‘The thing I like about you, Barry, is you’re a good listener,’ a bar-room bore – who has just sounded off about the minstrel origins of Mickey Mouse’s white gloves – tells fringe-beard, straggle-haired Barry (Gary Green) before inviting him back to his place to share some smack. It’s just about the only thing that’s possible to like about Barry, and then there’s a sense that he’s not actually listening – just perpetually zonked out, registering only when a debt is owed to him and never when he has an obligation to anyone else. His wife Suz (Chanelle de Jager) is at the end of her rope with him, and he barely acknowledges that they have a son.
Once he’s got high, Barry’s only interest is in getting higher – which leads to him being drawn up into the sky by a flying saucer and subjected to even more intimate invasion than the traditional anal probe. The Barry who returns to the streets of Cape Town is inhabited by an alien passenger, who clumsily pilots his body around observing and then sampling various human activities it plainly doesn’t understand. Moments in Green’s performance reminded me of odd precedents like Eddie Murphy’s human-sized spaceship in Meet Dave and Kyle MacLachlen’s back-from-the-lodge Cooper in Twin Peaks The Return, but it’s a spectacular, idiosyncratic piece of work on its own terms, especially since pre- and post-possession Barry is kind of a stoneface (albeit with a double-jointed jaw) but conveys a lot through body language.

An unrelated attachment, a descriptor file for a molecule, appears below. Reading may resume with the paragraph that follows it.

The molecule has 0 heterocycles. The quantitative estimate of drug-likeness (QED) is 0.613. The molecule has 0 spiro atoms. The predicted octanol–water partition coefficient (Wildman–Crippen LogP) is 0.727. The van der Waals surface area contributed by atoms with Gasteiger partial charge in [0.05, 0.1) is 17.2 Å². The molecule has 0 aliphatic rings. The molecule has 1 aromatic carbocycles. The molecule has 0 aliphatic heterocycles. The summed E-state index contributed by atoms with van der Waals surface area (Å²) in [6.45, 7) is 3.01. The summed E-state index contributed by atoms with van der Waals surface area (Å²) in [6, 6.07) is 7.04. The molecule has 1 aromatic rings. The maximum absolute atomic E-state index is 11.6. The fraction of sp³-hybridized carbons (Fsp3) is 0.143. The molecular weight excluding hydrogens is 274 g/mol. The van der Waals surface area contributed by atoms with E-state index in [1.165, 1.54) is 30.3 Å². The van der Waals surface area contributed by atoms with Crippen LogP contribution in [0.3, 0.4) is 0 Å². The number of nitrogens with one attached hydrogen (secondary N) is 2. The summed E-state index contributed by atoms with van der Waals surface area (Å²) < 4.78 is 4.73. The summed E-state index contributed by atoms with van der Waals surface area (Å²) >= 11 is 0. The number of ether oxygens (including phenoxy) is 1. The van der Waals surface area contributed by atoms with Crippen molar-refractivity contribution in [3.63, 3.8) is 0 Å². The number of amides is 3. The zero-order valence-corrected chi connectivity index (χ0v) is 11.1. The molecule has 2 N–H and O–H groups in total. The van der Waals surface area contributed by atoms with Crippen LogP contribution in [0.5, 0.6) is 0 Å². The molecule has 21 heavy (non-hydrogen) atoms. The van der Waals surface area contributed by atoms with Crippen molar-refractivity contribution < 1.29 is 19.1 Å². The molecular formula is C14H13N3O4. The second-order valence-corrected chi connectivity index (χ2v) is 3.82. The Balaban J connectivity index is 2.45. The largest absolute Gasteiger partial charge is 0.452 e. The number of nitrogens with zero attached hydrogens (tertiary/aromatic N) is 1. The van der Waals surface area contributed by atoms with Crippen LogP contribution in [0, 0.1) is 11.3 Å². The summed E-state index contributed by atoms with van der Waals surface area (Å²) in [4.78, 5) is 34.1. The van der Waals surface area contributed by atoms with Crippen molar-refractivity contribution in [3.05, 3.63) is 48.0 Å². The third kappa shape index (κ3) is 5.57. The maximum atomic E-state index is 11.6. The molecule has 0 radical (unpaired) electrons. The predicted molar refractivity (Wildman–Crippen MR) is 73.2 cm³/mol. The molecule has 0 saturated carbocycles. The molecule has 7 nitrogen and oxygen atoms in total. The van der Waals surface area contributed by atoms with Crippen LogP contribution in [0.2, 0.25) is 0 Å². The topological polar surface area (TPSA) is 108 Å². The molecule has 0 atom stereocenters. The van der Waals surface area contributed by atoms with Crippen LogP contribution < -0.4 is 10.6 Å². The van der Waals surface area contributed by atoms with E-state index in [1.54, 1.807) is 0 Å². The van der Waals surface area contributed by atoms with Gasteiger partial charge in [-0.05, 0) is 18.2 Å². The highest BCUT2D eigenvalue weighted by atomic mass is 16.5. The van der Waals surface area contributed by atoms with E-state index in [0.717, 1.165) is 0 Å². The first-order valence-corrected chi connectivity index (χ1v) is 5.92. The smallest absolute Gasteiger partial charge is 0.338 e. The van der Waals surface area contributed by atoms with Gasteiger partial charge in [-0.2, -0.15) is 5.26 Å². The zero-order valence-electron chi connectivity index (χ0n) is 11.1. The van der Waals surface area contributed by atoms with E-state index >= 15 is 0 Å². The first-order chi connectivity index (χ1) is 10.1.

Writer-director Ryan Kruger originally made this as a short (with Green) and it spins out as an episodic piece, touring the low-spots of Cape Town’s night-life with all the expected druggies, male and female sex workers, petty crims, eccentrics and the like … none of whom notice that more is up with Barry than usual. Alien-inhabited Barry is notably a better husband and father, even though he also impregnates a prostitute (Genevieve Tanya Detering) who brings to full term an adult clone of Barry who hangs around as a spare leading man. Some of the film’s tics get tiresome, and the wild ride – as if ET had fallen in with a Gaspar Noe set of characters – is more exhausting than exhilarating, but Green gives a break-out performance and the home stretch is undeniably affecting and perversely uplifting.